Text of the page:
In cases where neuroimaging studies had been conducted as part of a medical or neurological evaluation, these images were examined in a retrospective fashion. Neuroradiologists had read the scans in context of the original medical or neurological referral and, typically, were unaware of the neglect or psychosocial situation of the child.
Dramatic differences from the norm were observed in FOC (suggesting de creased brain growth) for the globally neglected children (see Figures). This group
6;s mean FOC was only in the 10th percentile, while height and weight measures of growth demonstrated less difference (30-40th percentile). In contrast , the chaotically-neglected children did not demonstrate this marked group difference in FOC.
Pre-natal drug exposure appeared to have an interactive, but complex effect on growth. In the global neglect population, it appeared to exacerbate the observed growth differences. In the chaotic neglect group, however, no differences in growth were observed.
Neuroradiologists interpreted 3 of 26 scans abnormal from the children with chaotic neglect (11.5 %) and in 11 of 17 of the children with global neglect (64. 7 %). The majority of the readings were "enlarged ventricles" or
"cortical atrophy." Few focal abnormalities were noted.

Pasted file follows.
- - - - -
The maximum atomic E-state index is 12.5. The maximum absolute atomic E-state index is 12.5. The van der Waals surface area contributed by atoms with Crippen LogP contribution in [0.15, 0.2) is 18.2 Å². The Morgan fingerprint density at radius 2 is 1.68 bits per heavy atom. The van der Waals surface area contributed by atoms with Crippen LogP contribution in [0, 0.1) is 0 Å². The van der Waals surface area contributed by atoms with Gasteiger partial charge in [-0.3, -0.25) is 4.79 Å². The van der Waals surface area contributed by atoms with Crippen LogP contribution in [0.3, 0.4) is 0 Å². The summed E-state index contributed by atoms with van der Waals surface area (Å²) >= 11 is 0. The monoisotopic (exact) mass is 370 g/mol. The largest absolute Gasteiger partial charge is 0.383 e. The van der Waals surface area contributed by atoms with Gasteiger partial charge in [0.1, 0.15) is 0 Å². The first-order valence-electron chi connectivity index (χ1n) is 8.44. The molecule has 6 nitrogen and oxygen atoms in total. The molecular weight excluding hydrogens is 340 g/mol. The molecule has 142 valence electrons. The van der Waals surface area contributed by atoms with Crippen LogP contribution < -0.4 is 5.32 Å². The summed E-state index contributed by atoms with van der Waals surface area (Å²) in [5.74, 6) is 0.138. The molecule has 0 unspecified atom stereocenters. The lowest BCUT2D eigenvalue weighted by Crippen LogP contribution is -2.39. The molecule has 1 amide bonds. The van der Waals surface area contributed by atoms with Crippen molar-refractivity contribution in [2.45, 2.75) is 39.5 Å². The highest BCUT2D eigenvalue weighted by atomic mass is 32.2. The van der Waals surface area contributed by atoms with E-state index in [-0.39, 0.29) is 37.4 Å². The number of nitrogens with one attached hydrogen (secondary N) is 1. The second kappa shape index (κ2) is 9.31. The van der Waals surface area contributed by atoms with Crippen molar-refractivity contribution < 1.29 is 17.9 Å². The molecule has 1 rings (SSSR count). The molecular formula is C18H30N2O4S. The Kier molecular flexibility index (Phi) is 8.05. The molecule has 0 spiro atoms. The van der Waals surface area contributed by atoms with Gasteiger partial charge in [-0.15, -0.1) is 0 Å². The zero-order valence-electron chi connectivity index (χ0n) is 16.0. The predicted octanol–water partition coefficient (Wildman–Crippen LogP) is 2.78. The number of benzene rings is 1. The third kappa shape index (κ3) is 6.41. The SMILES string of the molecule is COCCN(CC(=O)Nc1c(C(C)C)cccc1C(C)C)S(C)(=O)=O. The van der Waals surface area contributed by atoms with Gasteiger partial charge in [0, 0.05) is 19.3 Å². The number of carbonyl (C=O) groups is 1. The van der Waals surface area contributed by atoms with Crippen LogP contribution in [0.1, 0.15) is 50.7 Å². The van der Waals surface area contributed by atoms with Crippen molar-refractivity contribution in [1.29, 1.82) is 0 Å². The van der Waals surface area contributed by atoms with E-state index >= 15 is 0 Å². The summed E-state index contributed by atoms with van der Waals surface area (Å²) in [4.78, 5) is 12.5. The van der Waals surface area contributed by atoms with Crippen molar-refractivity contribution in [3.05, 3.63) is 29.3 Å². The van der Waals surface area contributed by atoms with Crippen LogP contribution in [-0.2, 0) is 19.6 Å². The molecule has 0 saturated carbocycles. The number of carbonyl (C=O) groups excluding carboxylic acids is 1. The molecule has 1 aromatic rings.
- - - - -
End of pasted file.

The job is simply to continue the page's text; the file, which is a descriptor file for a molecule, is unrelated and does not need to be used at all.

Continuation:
Normal vs. Abnormal CT or MRI Scans in Neglected Children
Chaotic Neglect 18
Chaotic Neglect + 5 PND
Global Neglect 3
Global Neglect + 3 PND
These findings strongly suggest that when early life neglect is characterized by decreased sensory input (e.g., relative poverty of words, touch and socia l interactions) it will have a similar effect on humans as it does in other mammalian species. Sensory deprivation has been demonstrated to alter the physical growth and organization of the brain in animals.
The present studies suggest that the same is true for children globally neglected in the first three years of life. It is important to emphasize the timing of the neglect. The brain is undergoing explosive growth in the first years of life, and, thereby, is relatively more vulnerable to lack of organizing experiences during these periods. These unfortunate globally neglected children (some literally were raised in cages in dark rooms for the first years of their lives) appear to have altered brain growth.
There are likely many factors contributing to this observation. Nutrition is one key aspect. Based upon the relative impact on the brain as opposed to other growth, a total nutritional explanation is inadequate. It is likely that the actual lack of experiences (sound, smell, touch) associated with global neglect in these children plays a major role.
While the actual size of the brain in chaotically neglected children did not appear to be different from norms, it is reasonable to hypothesize that organizational abnormalities exist.
Volumetric studies of key areas are indicated, as are MRI studies to examine the functional impact of neglect; global or chaotic.
All rights for reproduction of the above image are reserved, Bruce Perry, M.D., Ph.D. Baylor College of Medicine.
These images illustrate the negative impact of neglect on the developing brain. In the CT scan on the left is an image from a healthy three year old with an average head size. The image on the right is from a three year old child suffering from severe sensory-deprivation neglect. This child’s brain is significantly smaller than average and has abnormal development of cortex.